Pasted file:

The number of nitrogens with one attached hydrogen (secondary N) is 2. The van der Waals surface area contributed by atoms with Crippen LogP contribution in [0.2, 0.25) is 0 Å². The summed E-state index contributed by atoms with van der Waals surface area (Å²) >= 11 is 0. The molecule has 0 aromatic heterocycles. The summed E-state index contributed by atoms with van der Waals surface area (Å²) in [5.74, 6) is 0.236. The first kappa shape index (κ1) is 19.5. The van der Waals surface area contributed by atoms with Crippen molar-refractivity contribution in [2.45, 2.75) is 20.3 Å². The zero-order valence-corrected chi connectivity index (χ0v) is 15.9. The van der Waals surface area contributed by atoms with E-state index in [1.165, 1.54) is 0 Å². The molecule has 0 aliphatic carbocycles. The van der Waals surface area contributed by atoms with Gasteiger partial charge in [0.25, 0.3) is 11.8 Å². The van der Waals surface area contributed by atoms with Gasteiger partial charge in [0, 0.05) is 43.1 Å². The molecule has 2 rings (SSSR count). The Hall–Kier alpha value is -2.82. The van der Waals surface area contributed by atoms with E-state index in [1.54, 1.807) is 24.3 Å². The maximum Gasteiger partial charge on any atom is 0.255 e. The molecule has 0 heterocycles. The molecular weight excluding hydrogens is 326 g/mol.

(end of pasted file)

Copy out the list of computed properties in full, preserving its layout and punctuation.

The number of nitrogens with one attached hydrogen (secondary N) is 2. The van der Waals surface area contributed by atoms with Crippen LogP contribution in [0.2, 0.25) is 0 Å². The summed E-state index contributed by atoms with van der Waals surface area (Å²) >= 11 is 0. The molecule has 0 aromatic heterocycles. The summed E-state index contributed by atoms with van der Waals surface area (Å²) in [5.74, 6) is 0.236. The first kappa shape index (κ1) is 19.5. The van der Waals surface area contributed by atoms with Crippen molar-refractivity contribution in [2.45, 2.75) is 20.3 Å². The zero-order valence-corrected chi connectivity index (χ0v) is 15.9. The van der Waals surface area contributed by atoms with E-state index in [1.165, 1.54) is 0 Å². The molecule has 0 aliphatic carbocycles. The van der Waals surface area contributed by atoms with Gasteiger partial charge in [0.25, 0.3) is 11.8 Å². The van der Waals surface area contributed by atoms with Gasteiger partial charge in [0, 0.05) is 43.1 Å². The molecule has 2 rings (SSSR count). The Hall–Kier alpha value is -2.82. The van der Waals surface area contributed by atoms with E-state index in [1.54, 1.807) is 24.3 Å². The maximum Gasteiger partial charge on any atom is 0.255 e. The molecule has 0 heterocycles. The molecular weight excluding hydrogens is 326 g/mol.